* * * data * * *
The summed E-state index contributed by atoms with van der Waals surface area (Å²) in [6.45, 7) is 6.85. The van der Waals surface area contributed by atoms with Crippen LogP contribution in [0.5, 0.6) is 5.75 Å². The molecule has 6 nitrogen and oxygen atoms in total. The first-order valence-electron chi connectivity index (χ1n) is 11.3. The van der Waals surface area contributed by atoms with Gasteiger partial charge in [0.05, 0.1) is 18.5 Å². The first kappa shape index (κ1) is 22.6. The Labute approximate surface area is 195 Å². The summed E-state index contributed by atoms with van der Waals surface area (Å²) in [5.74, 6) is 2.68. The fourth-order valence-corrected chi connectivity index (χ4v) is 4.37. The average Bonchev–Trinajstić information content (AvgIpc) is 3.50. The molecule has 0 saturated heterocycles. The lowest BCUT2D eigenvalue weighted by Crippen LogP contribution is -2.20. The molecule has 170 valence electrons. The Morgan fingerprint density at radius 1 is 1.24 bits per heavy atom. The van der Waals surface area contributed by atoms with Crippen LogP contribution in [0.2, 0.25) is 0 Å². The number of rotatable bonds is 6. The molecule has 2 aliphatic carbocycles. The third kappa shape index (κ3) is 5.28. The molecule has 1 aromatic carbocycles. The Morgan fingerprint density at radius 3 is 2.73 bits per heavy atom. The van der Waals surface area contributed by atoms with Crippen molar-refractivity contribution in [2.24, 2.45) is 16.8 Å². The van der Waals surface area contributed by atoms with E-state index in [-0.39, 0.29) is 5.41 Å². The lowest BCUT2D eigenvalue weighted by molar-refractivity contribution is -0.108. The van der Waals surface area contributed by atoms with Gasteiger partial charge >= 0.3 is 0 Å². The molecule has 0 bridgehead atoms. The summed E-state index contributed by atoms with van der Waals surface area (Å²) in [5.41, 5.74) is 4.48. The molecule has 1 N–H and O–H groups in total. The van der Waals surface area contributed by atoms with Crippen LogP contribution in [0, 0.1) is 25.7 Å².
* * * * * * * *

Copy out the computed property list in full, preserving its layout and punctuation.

The summed E-state index contributed by atoms with van der Waals surface area (Å²) in [6.45, 7) is 6.85. The van der Waals surface area contributed by atoms with Crippen LogP contribution in [0.5, 0.6) is 5.75 Å². The molecule has 6 nitrogen and oxygen atoms in total. The first-order valence-electron chi connectivity index (χ1n) is 11.3. The van der Waals surface area contributed by atoms with Gasteiger partial charge in [0.05, 0.1) is 18.5 Å². The first kappa shape index (κ1) is 22.6. The Labute approximate surface area is 195 Å². The summed E-state index contributed by atoms with van der Waals surface area (Å²) in [5.74, 6) is 2.68. The fourth-order valence-corrected chi connectivity index (χ4v) is 4.37. The average Bonchev–Trinajstić information content (AvgIpc) is 3.50. The molecule has 0 saturated heterocycles. The lowest BCUT2D eigenvalue weighted by Crippen LogP contribution is -2.20. The molecule has 170 valence electrons. The Morgan fingerprint density at radius 1 is 1.24 bits per heavy atom. The van der Waals surface area contributed by atoms with Crippen LogP contribution in [0.2, 0.25) is 0 Å². The number of rotatable bonds is 6. The molecule has 2 aliphatic carbocycles. The third kappa shape index (κ3) is 5.28. The molecule has 1 aromatic carbocycles. The Morgan fingerprint density at radius 3 is 2.73 bits per heavy atom. The van der Waals surface area contributed by atoms with Crippen molar-refractivity contribution in [2.24, 2.45) is 16.8 Å². The van der Waals surface area contributed by atoms with E-state index in [-0.39, 0.29) is 5.41 Å². The lowest BCUT2D eigenvalue weighted by molar-refractivity contribution is -0.108. The van der Waals surface area contributed by atoms with Gasteiger partial charge >= 0.3 is 0 Å². The molecule has 0 bridgehead atoms. The summed E-state index contributed by atoms with van der Waals surface area (Å²) in [5.41, 5.74) is 4.48. The molecule has 1 N–H and O–H groups in total. The van der Waals surface area contributed by atoms with Crippen LogP contribution in [0, 0.1) is 25.7 Å².